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Article

Suzanne Tise

Descriptive term applied to a style of decorative arts that was widely disseminated in Europe and the USA during the 1920s and 1930s. Derived from the style made popular by the Exposition Internationale des Arts Décoratifs et Industriels Modernes held in Paris in 1925, the term has been used only since the late 1960s, when there was a revival of interest in the decorative arts of the early 20th century. Since then the term ‘Art Deco’ has been applied to a wide variety of works produced during the inter-war years, and even to those of the German Bauhaus. But Art Deco was essentially of French origin, and the term should, therefore, be applied only to French works and those from countries directly influenced by France.

The development of the Art Deco style, or the Style moderne as it was called at the time, closely paralleled the initiation of the 1925...

Article

Alan Crawford

Informal movement in architecture and the decorative arts that championed the unity of the arts, the experience of the individual craftsman, and the qualities of materials and construction in the work itself.

The Arts and Crafts Movement developed in the second half of the 19th century and lasted well into the 20th, drawing its support from progressive artists, architects and designers, philanthropists, amateurs, and middle-class women seeking work in the home. They set up small workshops apart from the world of industry, revived old techniques, and revered the humble household objects of pre-industrial times. The movement was strongest in the industrializing countries of northern Europe and in the USA, and it can best be understood as an unfocused reaction against industrialization. Although quixotic in its anti-industrialism, it was not unique; indeed it was only one among several late 19th-century reform movements, such as the Garden City movement, vegetarianism, and folksong revivals, that set the Romantic values of nature and folk culture against the artificiality of modern life....

Article

Martha Pollak

(b Nuremberg, Jan 4, 1940).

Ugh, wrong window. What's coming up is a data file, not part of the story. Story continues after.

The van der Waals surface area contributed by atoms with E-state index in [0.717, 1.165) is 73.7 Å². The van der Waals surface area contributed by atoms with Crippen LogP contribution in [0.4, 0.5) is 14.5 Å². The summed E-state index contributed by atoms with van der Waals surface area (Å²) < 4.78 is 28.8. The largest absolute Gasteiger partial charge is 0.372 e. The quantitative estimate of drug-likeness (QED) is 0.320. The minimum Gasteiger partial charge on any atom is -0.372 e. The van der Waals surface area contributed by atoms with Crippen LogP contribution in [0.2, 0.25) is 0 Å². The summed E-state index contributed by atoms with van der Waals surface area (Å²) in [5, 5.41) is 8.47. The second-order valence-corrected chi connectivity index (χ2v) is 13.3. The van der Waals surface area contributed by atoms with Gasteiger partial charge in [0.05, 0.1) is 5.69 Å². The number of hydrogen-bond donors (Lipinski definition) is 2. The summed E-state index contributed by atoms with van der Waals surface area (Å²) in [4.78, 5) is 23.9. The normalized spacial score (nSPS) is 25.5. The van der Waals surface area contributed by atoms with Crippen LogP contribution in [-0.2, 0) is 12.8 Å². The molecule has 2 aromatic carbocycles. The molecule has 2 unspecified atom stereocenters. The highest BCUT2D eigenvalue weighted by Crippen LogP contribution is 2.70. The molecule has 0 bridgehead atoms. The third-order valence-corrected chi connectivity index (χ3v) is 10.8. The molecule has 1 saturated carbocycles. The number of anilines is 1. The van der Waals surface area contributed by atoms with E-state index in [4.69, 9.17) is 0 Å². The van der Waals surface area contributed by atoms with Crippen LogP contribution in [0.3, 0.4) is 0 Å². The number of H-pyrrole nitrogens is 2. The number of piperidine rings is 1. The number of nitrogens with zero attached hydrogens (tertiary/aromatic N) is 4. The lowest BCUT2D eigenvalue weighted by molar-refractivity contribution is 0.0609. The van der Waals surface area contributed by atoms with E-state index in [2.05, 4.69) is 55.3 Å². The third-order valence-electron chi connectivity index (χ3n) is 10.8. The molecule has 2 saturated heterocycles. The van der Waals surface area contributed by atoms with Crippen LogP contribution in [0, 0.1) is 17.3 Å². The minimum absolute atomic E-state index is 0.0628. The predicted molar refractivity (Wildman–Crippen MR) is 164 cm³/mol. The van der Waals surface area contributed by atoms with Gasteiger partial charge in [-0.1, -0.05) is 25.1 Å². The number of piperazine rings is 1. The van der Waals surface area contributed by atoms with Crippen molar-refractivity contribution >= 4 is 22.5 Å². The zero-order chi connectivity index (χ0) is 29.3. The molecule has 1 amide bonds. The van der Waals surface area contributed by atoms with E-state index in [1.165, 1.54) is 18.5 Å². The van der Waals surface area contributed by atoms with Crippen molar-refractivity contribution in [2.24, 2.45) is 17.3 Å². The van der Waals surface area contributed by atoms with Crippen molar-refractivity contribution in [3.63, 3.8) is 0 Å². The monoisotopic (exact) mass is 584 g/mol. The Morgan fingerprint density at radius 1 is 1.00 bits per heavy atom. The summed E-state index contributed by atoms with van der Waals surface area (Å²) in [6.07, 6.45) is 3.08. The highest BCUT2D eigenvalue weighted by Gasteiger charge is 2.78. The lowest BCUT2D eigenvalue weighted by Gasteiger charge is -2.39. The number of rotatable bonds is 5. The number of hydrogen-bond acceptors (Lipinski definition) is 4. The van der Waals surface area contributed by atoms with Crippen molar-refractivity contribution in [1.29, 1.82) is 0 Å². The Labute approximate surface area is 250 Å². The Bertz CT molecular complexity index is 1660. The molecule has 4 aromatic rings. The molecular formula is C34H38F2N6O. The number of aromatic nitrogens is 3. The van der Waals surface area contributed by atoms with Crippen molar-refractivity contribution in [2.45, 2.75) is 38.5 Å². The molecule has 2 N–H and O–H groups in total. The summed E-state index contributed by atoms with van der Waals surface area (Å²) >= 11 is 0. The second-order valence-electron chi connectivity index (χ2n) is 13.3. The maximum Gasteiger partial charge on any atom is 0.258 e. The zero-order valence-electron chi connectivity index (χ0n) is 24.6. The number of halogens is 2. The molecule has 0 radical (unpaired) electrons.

American architect of German birth. A graduate of the Technische Hochschule in Munich (1965), he pursued architectural studies at the Illinois Institute of Technology (IIT), Chicago, where he studied with Myron Goldsmith and Fazlur Khan. Having joined the respected Chicago architectural firm of C. F. Murphy in 1967, he became Principal of the renamed office Murphy/Jahn (1981), then President (1982) and Chief Executive officer (1983). Jahn’s reputation is due to the great number, prominence, and memorable character of his buildings. Using broad references from architectural history and appealing to a public visual memory nurtured on cartoons and Hollywood movies, he made use of a wide range of sources from the recent and distant past for his architectural compositions. Many of his works—eclectic pastiches that unite familiar and exotic elements—overwhelm the surrounding context and baffle the visitor with colour, megalomaniac scale, and effective use of sophisticated American construction techniques. New materials and structural ideas are used by Jahn with a consummate virtuosity that endows his buildings with the dramatic expression, movement, and restrained energy previously reserved for the harnessed power of applied modern science (rockets, nuclear stations). Simultaneously with the scene designers of contemporary science-fiction films, he realized the fantastic architecture projected in the 1920s and 1930s for a ‘brave new world’. This quality and its immediate visual appeal are most evident in the skyscrapers of the 1980s such as the Xerox Centre (...